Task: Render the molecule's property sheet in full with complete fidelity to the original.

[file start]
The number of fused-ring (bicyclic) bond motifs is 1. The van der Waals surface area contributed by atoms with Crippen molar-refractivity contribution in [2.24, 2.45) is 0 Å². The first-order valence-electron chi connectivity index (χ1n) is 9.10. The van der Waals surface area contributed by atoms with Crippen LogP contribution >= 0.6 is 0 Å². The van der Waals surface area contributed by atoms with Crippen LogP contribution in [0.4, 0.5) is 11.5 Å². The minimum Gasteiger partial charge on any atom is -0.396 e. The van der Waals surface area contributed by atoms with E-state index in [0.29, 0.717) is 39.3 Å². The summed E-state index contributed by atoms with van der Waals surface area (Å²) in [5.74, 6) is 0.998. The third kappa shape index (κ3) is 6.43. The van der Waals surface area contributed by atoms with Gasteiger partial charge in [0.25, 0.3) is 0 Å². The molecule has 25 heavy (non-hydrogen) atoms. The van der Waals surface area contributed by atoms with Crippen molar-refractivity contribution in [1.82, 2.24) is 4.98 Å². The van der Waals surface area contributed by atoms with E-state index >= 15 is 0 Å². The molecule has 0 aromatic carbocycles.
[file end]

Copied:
The number of fused-ring (bicyclic) bond motifs is 1. The van der Waals surface area contributed by atoms with Crippen molar-refractivity contribution in [2.24, 2.45) is 0 Å². The first-order valence-electron chi connectivity index (χ1n) is 9.10. The van der Waals surface area contributed by atoms with Crippen LogP contribution >= 0.6 is 0 Å². The van der Waals surface area contributed by atoms with Crippen LogP contribution in [0.4, 0.5) is 11.5 Å². The minimum Gasteiger partial charge on any atom is -0.396 e. The van der Waals surface area contributed by atoms with E-state index in [0.29, 0.717) is 39.3 Å². The summed E-state index contributed by atoms with van der Waals surface area (Å²) in [5.74, 6) is 0.998. The third kappa shape index (κ3) is 6.43. The van der Waals surface area contributed by atoms with Gasteiger partial charge in [0.25, 0.3) is 0 Å². The molecule has 25 heavy (non-hydrogen) atoms. The van der Waals surface area contributed by atoms with Crippen molar-refractivity contribution in [1.82, 2.24) is 4.98 Å². The van der Waals surface area contributed by atoms with E-state index >= 15 is 0 Å². The molecule has 0 aromatic carbocycles.